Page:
Art Market Watch
Was Andy Warhol the first guy to think of photocopying body parts? In 1969 the artist was at the School of Visual Arts supply store when he saw the new Photostat machine, a copier that made Xerox-like replicas but printed them as silver gelatin photographs. The store’s owner, Donald Havenick, said he tried to warn Warhol and his companion, Bridget Berlin, that the bulbs burned hot. But that didn’t stop Warhol from photocopying his cheek and Berlin her breasts.
Warhol went on to make seven more self-portraits that he used for a story in Playboy, but Havenick kept that original, and is now selling it for an estimated $50,000-$70,000 in the artnet Auctions sale, “Art of the Photographic Document: 1960-1990,” curated by Addison Thompson. “Back in 1969, after showing the piece to my wife, she said it looked like death!” Havenick said. “She thought it was just too morbid to hang in our apartment -- until now."
The sale goes beyond photography as a fine art, however, offering unique examples of the medium’s role as historian of performance art, happenings, and other time-based works. Once artists had abandoned their studios to make art in the landscape -- urban or Western -- photo documentation began to appear in art galleries as works in themselves.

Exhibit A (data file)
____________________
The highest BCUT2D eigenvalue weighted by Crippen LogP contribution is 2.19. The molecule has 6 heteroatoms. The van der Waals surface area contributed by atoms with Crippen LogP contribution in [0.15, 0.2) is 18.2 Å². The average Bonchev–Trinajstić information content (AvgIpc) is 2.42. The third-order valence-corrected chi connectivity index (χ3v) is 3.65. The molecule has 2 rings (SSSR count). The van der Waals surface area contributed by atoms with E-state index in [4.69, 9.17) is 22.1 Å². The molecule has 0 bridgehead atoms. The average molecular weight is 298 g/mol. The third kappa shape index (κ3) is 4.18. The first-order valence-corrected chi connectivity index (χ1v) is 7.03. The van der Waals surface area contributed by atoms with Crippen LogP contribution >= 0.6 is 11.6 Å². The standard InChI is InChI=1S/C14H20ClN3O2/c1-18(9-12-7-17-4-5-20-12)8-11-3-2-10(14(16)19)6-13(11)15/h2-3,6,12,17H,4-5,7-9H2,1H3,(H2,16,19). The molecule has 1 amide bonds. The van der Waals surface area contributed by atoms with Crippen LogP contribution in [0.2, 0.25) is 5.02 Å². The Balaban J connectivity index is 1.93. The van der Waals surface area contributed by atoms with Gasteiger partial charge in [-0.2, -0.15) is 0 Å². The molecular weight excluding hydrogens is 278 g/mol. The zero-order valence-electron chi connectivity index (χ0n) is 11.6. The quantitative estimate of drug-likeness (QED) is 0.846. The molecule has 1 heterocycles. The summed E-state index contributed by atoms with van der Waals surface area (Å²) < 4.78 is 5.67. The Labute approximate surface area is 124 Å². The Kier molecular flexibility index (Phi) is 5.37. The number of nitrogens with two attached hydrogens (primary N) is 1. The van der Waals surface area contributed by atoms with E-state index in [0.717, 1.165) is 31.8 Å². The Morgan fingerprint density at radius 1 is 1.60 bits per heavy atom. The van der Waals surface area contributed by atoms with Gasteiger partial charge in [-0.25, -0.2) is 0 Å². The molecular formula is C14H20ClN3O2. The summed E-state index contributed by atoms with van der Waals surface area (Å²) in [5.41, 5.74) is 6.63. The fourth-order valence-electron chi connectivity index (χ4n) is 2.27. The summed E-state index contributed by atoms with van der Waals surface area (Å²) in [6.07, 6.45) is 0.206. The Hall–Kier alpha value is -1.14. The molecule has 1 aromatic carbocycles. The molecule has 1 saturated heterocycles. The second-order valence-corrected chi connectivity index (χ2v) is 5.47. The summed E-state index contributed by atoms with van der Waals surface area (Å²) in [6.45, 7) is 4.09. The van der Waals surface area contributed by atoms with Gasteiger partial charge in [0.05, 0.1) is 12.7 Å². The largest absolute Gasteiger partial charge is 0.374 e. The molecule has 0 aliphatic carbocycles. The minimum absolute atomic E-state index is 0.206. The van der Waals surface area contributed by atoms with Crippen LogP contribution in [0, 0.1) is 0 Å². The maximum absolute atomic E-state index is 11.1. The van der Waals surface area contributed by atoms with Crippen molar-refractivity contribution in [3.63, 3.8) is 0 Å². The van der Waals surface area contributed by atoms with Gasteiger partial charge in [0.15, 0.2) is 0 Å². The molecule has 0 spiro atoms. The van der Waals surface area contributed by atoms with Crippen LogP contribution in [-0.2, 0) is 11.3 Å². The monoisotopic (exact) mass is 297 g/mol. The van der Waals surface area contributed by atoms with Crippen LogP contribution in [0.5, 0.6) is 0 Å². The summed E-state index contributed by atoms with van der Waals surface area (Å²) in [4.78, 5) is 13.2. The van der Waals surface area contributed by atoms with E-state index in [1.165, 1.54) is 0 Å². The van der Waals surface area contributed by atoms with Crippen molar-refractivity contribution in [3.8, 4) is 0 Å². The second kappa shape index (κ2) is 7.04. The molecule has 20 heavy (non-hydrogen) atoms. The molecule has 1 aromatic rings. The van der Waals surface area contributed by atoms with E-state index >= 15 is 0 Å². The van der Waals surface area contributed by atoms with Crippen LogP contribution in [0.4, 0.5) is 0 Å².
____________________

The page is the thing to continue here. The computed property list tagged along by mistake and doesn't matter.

Some of these photos are the only remaining trace of the original works, like Robert Smithson’s own photo of one of his archetypal earthworks, the Asphalt Rundown, Rome, Italy (1969), which has an opening bid of $16,000. Even more ephemeral were Vito Acconci’s notorious Body Art performances. In Waterways, a video performance from 1971, he used the saliva in his mouth as an “art material” via a close-up video and amplified sound. The set of four photographs documenting the piece are estimated at $5,000-$7,000.
Harry Shunk (1924-2006) was one of the great documentary photographers of the avant-garde era, notably collaborating with Yves Klein on his famous “leap into the void” photograph. Here, his 1960 black-and-white photograph of Klein’s “Anthropometries” performance -- an indelible scene of a string septet, three nudes and Klein himself -- is estimated at a mere $1,500-$2,500.
Another highlight is Addison Thompson’s own aerial 1989 documentation of the scar left behind after the removal of Richard Serra’s Tilted Arc from New York’s Federal Plaza, priced between $7,000 and $9,000.
To see the history in action, visit artnet Auctions, Mar. 28-Apr. 4, 2012.